DOC News: District Export Councils, Fish Import Ban Rejected
District Export Councils Seek New Members
The International Trade Administration is accepting through Aug. 10 nominations of individuals to serve as members of one of the 61 district export councils nationwide.
DECs are closely affiliated with the U.S. Export Assistance Centers of the U.S. and Foreign Commercial Service and play a key role in the planning and coordination of export activities in their communities. They facilitate the development of effective local export assistance networks, support the expansion of export opportunities for local U.S. companies, serve as a communication link between the business community and US&FCS, and assist in coordinating the activities of trade assistance partners to leverage available resources.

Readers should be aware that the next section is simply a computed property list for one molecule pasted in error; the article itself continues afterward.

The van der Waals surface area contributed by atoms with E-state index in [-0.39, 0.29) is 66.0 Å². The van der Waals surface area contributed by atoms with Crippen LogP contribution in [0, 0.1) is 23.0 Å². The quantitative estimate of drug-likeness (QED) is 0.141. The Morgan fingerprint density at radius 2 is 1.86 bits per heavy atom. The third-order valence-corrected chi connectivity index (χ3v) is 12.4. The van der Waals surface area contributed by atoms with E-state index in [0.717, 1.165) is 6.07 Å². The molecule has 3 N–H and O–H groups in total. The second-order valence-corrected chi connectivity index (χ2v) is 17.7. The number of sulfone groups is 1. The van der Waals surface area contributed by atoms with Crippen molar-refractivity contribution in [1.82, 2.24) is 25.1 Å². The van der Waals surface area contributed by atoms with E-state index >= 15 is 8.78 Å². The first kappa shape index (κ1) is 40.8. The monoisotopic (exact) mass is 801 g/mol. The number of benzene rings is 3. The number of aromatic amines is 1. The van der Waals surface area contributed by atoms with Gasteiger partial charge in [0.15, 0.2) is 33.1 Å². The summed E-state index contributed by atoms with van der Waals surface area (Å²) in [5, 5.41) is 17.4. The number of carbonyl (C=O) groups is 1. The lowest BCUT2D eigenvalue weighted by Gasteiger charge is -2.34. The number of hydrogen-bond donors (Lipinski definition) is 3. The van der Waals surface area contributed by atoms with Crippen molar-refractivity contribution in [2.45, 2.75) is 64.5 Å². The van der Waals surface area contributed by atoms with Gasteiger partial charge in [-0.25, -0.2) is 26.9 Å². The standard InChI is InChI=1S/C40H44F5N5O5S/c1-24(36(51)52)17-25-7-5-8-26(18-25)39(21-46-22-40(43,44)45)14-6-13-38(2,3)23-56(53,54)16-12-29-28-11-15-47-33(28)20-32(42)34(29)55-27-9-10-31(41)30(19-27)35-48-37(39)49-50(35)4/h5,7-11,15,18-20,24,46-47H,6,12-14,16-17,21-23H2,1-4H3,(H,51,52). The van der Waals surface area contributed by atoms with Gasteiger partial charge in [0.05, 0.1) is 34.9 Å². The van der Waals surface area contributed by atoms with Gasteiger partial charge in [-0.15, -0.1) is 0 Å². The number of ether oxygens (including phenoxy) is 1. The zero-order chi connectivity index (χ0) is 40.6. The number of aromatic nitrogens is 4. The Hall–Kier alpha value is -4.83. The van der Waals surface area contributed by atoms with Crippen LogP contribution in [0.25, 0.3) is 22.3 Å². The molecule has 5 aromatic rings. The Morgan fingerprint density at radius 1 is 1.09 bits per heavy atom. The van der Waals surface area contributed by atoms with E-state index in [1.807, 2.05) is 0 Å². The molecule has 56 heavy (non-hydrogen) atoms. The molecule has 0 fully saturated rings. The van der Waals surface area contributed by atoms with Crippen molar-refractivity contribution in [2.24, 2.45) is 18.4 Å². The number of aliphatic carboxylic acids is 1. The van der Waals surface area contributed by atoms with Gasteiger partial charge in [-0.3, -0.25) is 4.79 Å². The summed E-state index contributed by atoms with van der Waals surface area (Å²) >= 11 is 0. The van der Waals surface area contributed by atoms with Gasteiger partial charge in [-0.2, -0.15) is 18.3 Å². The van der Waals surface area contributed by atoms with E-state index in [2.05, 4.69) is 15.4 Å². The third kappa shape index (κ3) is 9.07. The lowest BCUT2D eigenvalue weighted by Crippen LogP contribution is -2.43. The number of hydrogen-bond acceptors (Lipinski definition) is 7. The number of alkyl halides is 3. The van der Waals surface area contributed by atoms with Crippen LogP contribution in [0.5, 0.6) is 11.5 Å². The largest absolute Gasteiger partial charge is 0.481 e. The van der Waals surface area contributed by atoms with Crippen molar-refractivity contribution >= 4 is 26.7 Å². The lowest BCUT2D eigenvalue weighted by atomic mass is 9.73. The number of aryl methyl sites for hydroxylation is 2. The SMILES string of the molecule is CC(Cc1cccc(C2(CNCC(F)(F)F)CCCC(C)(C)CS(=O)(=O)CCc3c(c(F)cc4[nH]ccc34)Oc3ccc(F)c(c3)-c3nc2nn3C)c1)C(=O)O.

Appointment to a DEC is based on an individual’s international trade leadership in the local community, ability to influence the local environment for exporting, knowledge of day-to-day international operations, interest in export development, and willingness and ability to devote time to DEC activities. Members include exporters, export service providers, and others whose profession supports U.S. export promotion efforts. DEC membership is open to U.S. citizens and permanent residents of the U.S. as well as representatives of local and state governments, but federal government employees or individuals representing foreign governments are not eligible. DEC members must reside or conduct the majority of their work in the territory that the DEC covers.
Fish Import Ban Rejected
The Department of Commerce’s National Marine Fisheries Service has rejected a petition that sought an emergency ban on imports of all fish and fish products caught in set nets or trawls inside the range of the Māui dolphin and from the west coast of New Zealand's North Island and the Cook Strait unless such products were affirmatively identified as having been caught (a) with a gear type other than set nets or trawls or (b) outside the Māui dolphin's range. NMFS explains that New Zealand is implementing a regulatory program comparable in effectiveness to that of the U.S. and is proposing additional regulatory measures to address the risks identified in the petition.